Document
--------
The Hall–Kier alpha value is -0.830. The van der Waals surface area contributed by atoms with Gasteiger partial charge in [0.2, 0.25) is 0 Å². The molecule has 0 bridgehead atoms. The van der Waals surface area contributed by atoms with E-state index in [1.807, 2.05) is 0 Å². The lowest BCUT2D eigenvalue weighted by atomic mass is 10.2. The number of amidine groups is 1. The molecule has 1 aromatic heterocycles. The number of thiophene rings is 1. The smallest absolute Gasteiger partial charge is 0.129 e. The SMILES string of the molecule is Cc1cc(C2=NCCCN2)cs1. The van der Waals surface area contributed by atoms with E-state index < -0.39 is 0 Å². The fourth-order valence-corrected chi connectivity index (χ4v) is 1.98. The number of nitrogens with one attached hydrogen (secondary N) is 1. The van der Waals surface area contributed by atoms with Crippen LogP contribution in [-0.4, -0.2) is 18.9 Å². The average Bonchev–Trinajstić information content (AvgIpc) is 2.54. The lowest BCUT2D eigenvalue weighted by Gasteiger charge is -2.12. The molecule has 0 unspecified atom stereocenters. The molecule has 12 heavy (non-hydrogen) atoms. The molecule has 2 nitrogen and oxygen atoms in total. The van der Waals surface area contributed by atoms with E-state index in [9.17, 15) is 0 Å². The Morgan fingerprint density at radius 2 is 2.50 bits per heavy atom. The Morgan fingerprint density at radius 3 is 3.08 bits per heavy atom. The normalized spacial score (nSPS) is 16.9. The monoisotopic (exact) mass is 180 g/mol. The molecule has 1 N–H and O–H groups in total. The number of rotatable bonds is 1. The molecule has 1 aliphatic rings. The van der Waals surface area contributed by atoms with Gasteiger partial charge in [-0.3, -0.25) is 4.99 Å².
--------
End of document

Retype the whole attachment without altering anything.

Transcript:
The Hall–Kier alpha value is -0.830. The van der Waals surface area contributed by atoms with Gasteiger partial charge in [0.2, 0.25) is 0 Å². The molecule has 0 bridgehead atoms. The van der Waals surface area contributed by atoms with E-state index in [1.807, 2.05) is 0 Å². The lowest BCUT2D eigenvalue weighted by atomic mass is 10.2. The number of amidine groups is 1. The molecule has 1 aromatic heterocycles. The number of thiophene rings is 1. The smallest absolute Gasteiger partial charge is 0.129 e. The SMILES string of the molecule is Cc1cc(C2=NCCCN2)cs1. The van der Waals surface area contributed by atoms with E-state index < -0.39 is 0 Å². The fourth-order valence-corrected chi connectivity index (χ4v) is 1.98. The number of nitrogens with one attached hydrogen (secondary N) is 1. The van der Waals surface area contributed by atoms with Crippen LogP contribution in [-0.4, -0.2) is 18.9 Å². The average Bonchev–Trinajstić information content (AvgIpc) is 2.54. The lowest BCUT2D eigenvalue weighted by Gasteiger charge is -2.12. The molecule has 0 unspecified atom stereocenters. The molecule has 12 heavy (non-hydrogen) atoms. The molecule has 2 nitrogen and oxygen atoms in total. The van der Waals surface area contributed by atoms with E-state index in [9.17, 15) is 0 Å². The Morgan fingerprint density at radius 2 is 2.50 bits per heavy atom. The Morgan fingerprint density at radius 3 is 3.08 bits per heavy atom. The normalized spacial score (nSPS) is 16.9. The monoisotopic (exact) mass is 180 g/mol. The molecule has 1 N–H and O–H groups in total. The number of rotatable bonds is 1. The molecule has 1 aliphatic rings. The van der Waals surface area contributed by atoms with Gasteiger partial charge in [-0.3, -0.25) is 4.99 Å².